1908 Opera New York 23-01-1908

Review from The New York Times: 

Mozart’s “Don Giovanni” was given for the first time this season at the Metropolitan Opera House last evening. It was under the direction of Gustav Mahler, and it was the second production that he has had charge of since he came to New York. The cast contained familiar figures. Mme. Sembrich was the Zerlina, one of the most perfect and wholly charming embodiments of this part that it is the fortune of the present generation of operagoers to enjoy, and given last evening with delightful beauty of voice and style and the fullness of grace and humor that irradiates all her assumption of comic parts.

Mr. Scotti as Don Giovanni has long been familiar and long admired at the Metropolitan, superbly voicing the music that falls to his share, and presenting a wholly characteristic portrait of the dissolute nobleman. There was Mme. Gadski as Donna Elvira. She was not in her best voice, as it seemed, but here singing had much nobility and beauty of tone.

Mr. Bonci, for the first time at the Metropolitan, was seen as Don Ottavio; but he compelled admiration at the rival house last season for his assumption of this part, which he sang there with a perfection of vocalism and a purity of style that had not been heard from the mouth of Don Ottavio for a considerable time in New York, and they were gladly welcomed as important feature of this performance.

Mr. Dufriche was the Masetto, a more important undertaking than any that has been entrusted to him in recent years here, and, as the event proved, one in which he could not reach the level of most of his companions in the cast, for neither in voice nor in action was he equal to the requirements of the character. Mr. Blass was well suited to the demands made upon him as the Commendatore.

New to the public was Mme. Eames’s impersonation as Donna Anna and Mr. Chaliapine’s as Leporello. Mme. Eames was apparently somewhat ill at ease in this difficult part. She did not show all the tragic power by which the character is to be made truly impressive, and she sang her great aria, “Or sai, che l’onore,” with some effort and with lapses from the true pitch. Yet there can be no doubt but that she will “find herself” in this character when she attains a greater familiarity with it and possesses herself more fully of its requirements.

Mr. Chaliapine’s Leporello was awaited with some trepidation by those who have seen and heard what he has done in other operas in which he has given his ideas of operatic comedy full play. He showed more restraint in his manifestation of eccentricity than he has before; but he failed to give here all the comic gusto, all the rich rascality that belong to Don Giovanni’s able assistant in ill-doing. These are not to be bodied forth by the methods of broad farce, but rather by the appreciation of the resourcefulness, the impudence, the adaptability, that the servant has learned from the master. Mr. Chaliapine’s Leporello is too rustic and unkempt for so elaborate a schemer as Don Giovanni. And his singing of the music did not show the highest qualities either of voice or of style.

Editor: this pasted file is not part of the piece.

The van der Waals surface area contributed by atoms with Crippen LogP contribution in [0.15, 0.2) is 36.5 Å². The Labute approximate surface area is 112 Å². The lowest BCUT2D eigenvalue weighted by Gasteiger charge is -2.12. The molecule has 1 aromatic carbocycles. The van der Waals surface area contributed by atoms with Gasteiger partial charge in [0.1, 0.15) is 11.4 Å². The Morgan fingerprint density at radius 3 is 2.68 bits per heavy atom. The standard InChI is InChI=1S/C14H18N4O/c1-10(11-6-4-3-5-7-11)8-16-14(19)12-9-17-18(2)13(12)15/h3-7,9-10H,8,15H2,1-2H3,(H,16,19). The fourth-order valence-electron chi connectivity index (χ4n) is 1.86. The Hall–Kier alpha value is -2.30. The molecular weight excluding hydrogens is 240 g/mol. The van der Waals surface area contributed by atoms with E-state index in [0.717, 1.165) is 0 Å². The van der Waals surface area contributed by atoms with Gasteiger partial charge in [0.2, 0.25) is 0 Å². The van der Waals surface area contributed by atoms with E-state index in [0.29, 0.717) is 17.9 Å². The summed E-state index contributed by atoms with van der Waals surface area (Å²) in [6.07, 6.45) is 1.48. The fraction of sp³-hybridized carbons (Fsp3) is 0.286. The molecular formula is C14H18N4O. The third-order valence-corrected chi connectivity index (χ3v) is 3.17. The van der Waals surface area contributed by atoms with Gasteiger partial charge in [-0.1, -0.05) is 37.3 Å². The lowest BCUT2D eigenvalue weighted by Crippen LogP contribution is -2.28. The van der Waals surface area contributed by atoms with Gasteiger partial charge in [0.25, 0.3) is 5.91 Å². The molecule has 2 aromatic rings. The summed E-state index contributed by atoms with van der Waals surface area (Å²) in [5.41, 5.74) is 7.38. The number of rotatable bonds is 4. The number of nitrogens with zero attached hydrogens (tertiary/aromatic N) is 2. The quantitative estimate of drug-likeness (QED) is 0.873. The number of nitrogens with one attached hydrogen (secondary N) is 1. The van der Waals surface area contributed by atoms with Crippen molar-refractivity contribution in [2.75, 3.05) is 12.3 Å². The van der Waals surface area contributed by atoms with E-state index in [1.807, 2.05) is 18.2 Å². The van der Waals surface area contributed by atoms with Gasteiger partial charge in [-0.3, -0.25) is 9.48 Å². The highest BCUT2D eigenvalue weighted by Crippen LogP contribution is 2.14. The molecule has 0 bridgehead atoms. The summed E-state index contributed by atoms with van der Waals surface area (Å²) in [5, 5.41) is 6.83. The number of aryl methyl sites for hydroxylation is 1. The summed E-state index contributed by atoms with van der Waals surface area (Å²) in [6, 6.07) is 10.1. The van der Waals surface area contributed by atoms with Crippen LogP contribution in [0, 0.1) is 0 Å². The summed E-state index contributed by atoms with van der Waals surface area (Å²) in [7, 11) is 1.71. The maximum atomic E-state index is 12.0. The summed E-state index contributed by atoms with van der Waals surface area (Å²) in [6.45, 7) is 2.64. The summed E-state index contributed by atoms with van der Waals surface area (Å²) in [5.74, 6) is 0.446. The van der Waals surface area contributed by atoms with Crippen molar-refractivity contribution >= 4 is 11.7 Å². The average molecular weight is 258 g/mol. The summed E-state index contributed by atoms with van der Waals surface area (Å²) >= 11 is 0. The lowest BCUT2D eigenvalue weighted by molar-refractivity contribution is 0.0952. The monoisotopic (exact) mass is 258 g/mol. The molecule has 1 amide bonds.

Much was expected of Mr. Mahler’s direction of the performance, which he controlled and dominated with results that were in many ways admirable. The most significant feature of it was in the matter of tempi, which in several places differed from what lovers of Mozart’s masterpiece here are accustomed to. Some of his tempos were hastened, some where kept back; thus, in the duet between Don Giovanni and Zerlina, the “la ci darem” was quicker that it is usually taken, and the succeeding “Andiamo” much slower-and the result in this case as in some others, did not carry conviction.

He presented the opera in two acts, as the composer wrote it, instead of dividing it into four, as is usually done. But this required some noisy scene shifting in the back that sometimes wrought injury to the music that was going on in front. In the ballroom scene he at last attained the result that has long been waited for and never quite achieved. The three orchestras upon the stage really played the music that is allotted to them, and the dancers really danced the separate dances separately-nobles and commons each their own.

Mr. Mahler himself played the accompaniments of the secco recitatives as the conductor was expected to do in Mozart’s own day. For this purpose he had an attachment to the pianoforte that gave a somewhat exaggerated imitation of the tone of the harpsichord-an exaggeration perhaps necessary in a house of the size of the Metropolitan. Mr. Mahler used a small orchestra, and there was much that was delightful in the finish and point of the phrasing and elasticity of much of the orchestra’s playing.

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